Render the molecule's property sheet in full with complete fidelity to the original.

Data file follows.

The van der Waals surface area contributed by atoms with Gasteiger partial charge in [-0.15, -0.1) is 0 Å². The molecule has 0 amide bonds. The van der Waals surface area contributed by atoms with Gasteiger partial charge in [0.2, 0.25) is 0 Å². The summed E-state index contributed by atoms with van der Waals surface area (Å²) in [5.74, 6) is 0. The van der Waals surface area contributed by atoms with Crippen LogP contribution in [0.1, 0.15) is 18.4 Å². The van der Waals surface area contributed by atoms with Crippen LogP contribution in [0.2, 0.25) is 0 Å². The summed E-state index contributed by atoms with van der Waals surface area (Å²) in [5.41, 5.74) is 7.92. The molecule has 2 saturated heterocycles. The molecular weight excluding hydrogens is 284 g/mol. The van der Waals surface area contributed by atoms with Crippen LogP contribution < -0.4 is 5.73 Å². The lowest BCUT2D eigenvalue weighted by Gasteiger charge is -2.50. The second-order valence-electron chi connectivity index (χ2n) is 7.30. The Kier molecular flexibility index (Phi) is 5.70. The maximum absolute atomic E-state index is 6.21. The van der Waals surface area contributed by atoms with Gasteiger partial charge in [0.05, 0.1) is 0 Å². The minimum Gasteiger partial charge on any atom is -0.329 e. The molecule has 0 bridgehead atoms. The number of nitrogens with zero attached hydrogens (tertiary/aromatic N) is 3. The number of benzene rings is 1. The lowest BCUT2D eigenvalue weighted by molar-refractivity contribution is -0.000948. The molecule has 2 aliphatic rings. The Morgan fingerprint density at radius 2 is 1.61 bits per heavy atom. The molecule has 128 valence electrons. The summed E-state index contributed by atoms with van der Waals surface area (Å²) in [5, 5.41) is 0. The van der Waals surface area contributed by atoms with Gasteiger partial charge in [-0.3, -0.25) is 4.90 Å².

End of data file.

The van der Waals surface area contributed by atoms with Gasteiger partial charge in [-0.15, -0.1) is 0 Å². The molecule has 0 amide bonds. The van der Waals surface area contributed by atoms with Gasteiger partial charge in [0.2, 0.25) is 0 Å². The summed E-state index contributed by atoms with van der Waals surface area (Å²) in [5.74, 6) is 0. The van der Waals surface area contributed by atoms with Crippen LogP contribution in [0.1, 0.15) is 18.4 Å². The van der Waals surface area contributed by atoms with Crippen LogP contribution in [0.2, 0.25) is 0 Å². The summed E-state index contributed by atoms with van der Waals surface area (Å²) in [5.41, 5.74) is 7.92. The molecule has 2 saturated heterocycles. The molecular weight excluding hydrogens is 284 g/mol. The van der Waals surface area contributed by atoms with Crippen LogP contribution < -0.4 is 5.73 Å². The lowest BCUT2D eigenvalue weighted by Gasteiger charge is -2.50. The second-order valence-electron chi connectivity index (χ2n) is 7.30. The Kier molecular flexibility index (Phi) is 5.70. The maximum absolute atomic E-state index is 6.21. The van der Waals surface area contributed by atoms with Gasteiger partial charge in [0.05, 0.1) is 0 Å². The minimum Gasteiger partial charge on any atom is -0.329 e. The molecule has 0 bridgehead atoms. The number of nitrogens with zero attached hydrogens (tertiary/aromatic N) is 3. The number of benzene rings is 1. The lowest BCUT2D eigenvalue weighted by molar-refractivity contribution is -0.000948. The molecule has 2 aliphatic rings. The Morgan fingerprint density at radius 2 is 1.61 bits per heavy atom. The molecule has 128 valence electrons. The summed E-state index contributed by atoms with van der Waals surface area (Å²) in [5, 5.41) is 0. The van der Waals surface area contributed by atoms with Gasteiger partial charge in [-0.3, -0.25) is 4.90 Å².